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Messages - HoosierBrew

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406
Yeast and Fermentation / Re: IPA length of fermentation question
« on: June 01, 2016, 07:13:25 AM »
My IPA's are most always kegged up and carbing by 2 wks. About 7-9 days for primary fermentation, 3-4 days on dry hops, cold crashed overnight, then kegged with gelatin. Come out great.  No need to let them sit for 4 wks+. Drink'em fresh for best hop overload!


Same thing I do (except that I dry hop in keg now). Quicker is definitely better with hoppy beers.

407
Yeast and Fermentation / Re: IPA length of fermentation question
« on: May 31, 2016, 03:59:16 PM »
No reason you shouldn't be able to keg @ 3 weeks, especially if you're @ FG now.

408
Yeast and Fermentation / Re: Bottle harvesting Saison Dupont yeast
« on: May 31, 2016, 03:54:45 PM »
So it sounds like the culprit for cheapo refractometer inconsistency is ATC.  If you keep the unit at room temperature, that shouldn't be an issue, since the mass of the prism is much greater than a few drops of wort would be able to change.


Totally agree. And evaporation on hot samples definitely happens quickly, too - FWIW I cool my hot samples for a couple minutes in the freezer in an airtight plastic container, then take a reading. Just takes a couple minutes in the freezer to be @ room temp. My refracto stays @ room temp as well.

409
Gravity is down to 1.009 without there having been any visible kraeusen. Is that worrisome?


Not if the beer tastes and smells good. Some strains produce more krausen and ferment faster than others.

It's Thames Valley. I perceive a quite strong sulfury smell. Is that typical for this yeast?


Not typical IME, but I wouldn't worry too much. Sulfur dissipates with time, and you can help out the process by venting the keg periodically (assuming you keg this).

First you tell me that I shouldn't worry if the smell is good. Now you tell me that I shouldn't worry about the sulfur smell. When exactly should I start worrying? :'(



The sulfur will dissipate. If it tastes like crap 6 weeks from now, worry.  :)  BTW did you use the SS chiller for this beer out of curiosity?  I ask because the wort being in contact with copper (as in a copper chiller) is known to reduce sulfur levels. All this stuff about low O2 brewing seems (by avoiding copper)to introduce the possibilty of sulfur-y beers. Again, the sulfur will dissipate though.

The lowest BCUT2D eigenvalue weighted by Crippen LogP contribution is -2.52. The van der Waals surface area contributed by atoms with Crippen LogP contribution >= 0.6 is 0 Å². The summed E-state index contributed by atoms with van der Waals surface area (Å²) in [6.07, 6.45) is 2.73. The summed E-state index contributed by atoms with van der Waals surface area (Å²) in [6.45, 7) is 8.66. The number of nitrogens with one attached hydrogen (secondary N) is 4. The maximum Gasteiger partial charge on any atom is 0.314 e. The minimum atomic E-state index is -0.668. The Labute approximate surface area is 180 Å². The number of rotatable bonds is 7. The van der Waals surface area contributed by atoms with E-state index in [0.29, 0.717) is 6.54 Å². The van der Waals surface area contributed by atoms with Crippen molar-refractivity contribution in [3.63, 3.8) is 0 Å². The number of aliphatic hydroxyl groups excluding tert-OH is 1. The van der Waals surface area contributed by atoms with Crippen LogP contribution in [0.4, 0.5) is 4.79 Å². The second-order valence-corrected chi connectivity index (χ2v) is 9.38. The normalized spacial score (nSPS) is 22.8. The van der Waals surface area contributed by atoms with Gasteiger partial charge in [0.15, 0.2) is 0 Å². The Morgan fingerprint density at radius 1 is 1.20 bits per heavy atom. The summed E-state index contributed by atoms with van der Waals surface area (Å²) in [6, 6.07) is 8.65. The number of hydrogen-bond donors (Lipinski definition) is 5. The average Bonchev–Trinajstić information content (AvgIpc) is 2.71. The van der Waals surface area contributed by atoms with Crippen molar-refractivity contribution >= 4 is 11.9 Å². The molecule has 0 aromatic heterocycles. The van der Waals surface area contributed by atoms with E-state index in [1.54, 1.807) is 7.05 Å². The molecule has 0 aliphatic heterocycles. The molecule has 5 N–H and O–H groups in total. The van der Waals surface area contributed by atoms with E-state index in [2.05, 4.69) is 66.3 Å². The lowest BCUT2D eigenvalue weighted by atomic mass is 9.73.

I'm fairly convinced that a big part of the "German flavor" is that they tend to prefer higher levels of sulfur.


No doubt that low sulfur is to be expected (even desireable) in some of those beers. Not in many other styles though, or at elevated levels.

410
Gravity is down to 1.009 without there having been any visible kraeusen. Is that worrisome?


Not if the beer tastes and smells good. Some strains produce more krausen and ferment faster than others.

It's Thames Valley. I perceive a quite strong sulfury smell. Is that typical for this yeast?


Not typical IME, but I wouldn't worry too much. Sulfur dissipates with time, and you can help out the process by venting the keg periodically (assuming you keg this).

First you tell me that I shouldn't worry if the smell is good. Now you tell me that I shouldn't worry about the sulfur smell. When exactly should I start worrying? :'(



The sulfur will dissipate. If it tastes like crap 6 weeks from now, worry.  :)  BTW did you use the SS chiller for this beer out of curiosity?  I ask because the wort being in contact with copper (as in a copper chiller) is known to reduce sulfur levels. All this stuff about low O2 brewing seems (by avoiding copper)to introduce the possibilty of sulfur-y beers. Again, the sulfur will dissipate though.

411
Gravity is down to 1.009 without there having been any visible kraeusen. Is that worrisome?


Not if the beer tastes and smells good. Some strains produce more krausen and ferment faster than others.

It's Thames Valley. I perceive a quite strong sulfury smell. Is that typical for this yeast?